A majority of Minnesota voters polled in an MPR News/Star Tribune/KARE 11 survey conducted last week say the state should legalize marijuana for recreational use.
Roughly 53 percent of the 800 registered voters reached by Mason Dixon Polling between Sept. 12 and 14 said they supported legal marijuana, while 36 percent said they opposed it and about 11 percent remained unsure. The poll carries a plus-or-minus 3.5 percent margin of error.
Support for legalizing cannabis cuts across age groups, voters’ geographic location, level of education, race and gender, with majorities backing the plan across those categories.
The proposal faces greater opposition among Republicans, with just under 65 percent of those who identified as Republicans opposing the proposal to make cannabis available for recreational use, compared to 29 percent of GOP voters who support it.
Monica Nelson of Prior Lake answered pollsters’ questions. She fears legalizing recreational marijuana would have unintended consequences.
"I would definitely not vote for marijuana,” Nelson said. “I think it's a gateway drug."
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Majorities of Democrats and independent voters polled support the idea.
Minnesota lawmakers earlier this year approved a rewrite of the state’s marijuana laws that allowed for the legal purchase and consumption of small amounts of cannabis products made into foods or drinks.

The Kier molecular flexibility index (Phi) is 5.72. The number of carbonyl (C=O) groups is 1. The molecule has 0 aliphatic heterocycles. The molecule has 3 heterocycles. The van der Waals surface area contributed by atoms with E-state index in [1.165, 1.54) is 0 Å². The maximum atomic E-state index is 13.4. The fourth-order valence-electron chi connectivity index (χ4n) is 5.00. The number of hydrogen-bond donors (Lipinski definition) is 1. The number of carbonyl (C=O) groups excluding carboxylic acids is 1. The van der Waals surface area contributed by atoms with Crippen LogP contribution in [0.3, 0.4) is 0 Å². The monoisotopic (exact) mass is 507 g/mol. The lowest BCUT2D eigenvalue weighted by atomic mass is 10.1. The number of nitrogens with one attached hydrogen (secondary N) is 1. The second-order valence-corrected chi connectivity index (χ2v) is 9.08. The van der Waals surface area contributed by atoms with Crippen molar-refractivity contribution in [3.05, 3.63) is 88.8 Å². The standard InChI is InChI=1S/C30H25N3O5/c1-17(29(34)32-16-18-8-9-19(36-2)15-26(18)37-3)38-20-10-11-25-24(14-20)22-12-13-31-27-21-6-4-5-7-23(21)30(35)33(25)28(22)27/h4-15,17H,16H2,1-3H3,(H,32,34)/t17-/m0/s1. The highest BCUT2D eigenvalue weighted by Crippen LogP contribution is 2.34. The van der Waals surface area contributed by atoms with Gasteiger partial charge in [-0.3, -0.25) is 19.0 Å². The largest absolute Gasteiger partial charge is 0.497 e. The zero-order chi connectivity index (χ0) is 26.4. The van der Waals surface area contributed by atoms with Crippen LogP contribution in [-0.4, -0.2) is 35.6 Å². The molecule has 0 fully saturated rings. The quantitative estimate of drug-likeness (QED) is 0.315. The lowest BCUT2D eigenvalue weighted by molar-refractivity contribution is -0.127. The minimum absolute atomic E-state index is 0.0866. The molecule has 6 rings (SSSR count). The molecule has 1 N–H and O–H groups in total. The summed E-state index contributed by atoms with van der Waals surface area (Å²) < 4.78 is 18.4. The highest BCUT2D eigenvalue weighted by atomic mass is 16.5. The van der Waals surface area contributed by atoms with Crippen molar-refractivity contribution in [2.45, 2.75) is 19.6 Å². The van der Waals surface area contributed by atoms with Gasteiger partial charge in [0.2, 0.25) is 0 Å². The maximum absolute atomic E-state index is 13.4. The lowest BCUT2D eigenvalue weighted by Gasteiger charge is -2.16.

The under-the-radar effort to pass the plan came with little fanfare, but it spurred a strong reaction from the public when the products hit shelves in July. Local jurisdictions have since set temporary prohibitions on sales of the gummies or other edibles within their borders.
Democrats at the Capitol have pushed for a broader legal marijuana framework in the state but have been unable to win over Republicans, who hold a majority in the Minnesota Senate.
Another issue that has been repeatedly debated at the Capitol — legalizing sports betting — also picked up support among those polled.
Just under 48 percent of Minnesotans surveyed said they supported legalizing gambling on sports while 33 percent said they opposed it and roughly 19 percent were unsure.
Nikhil Joglekar was among the nearly 48 percent of poll respondents who said sports betting should be allowed in Minnesota.
"I know that there are lots of things about it being kind of like a regressive tax but I'm more for the legalization of different activities than I am the other way,” Joglekar said.
A 2018 Supreme Court decision cleared the way for states to legalize betting on sporting events. More than 30 states have legalized it online, and others are preparing to do so.
A bipartisan effort to legalize sports betting in Minnesota came up short this year after lawmakers failed to agree on which groups should be authorized to operate the online gambling.
For additional findings from the September MPR News/Star Tribune/KARE 11 Minnesota Poll, including notes about methodology and sample characteristics, visit the APM Research Lab methodology page here.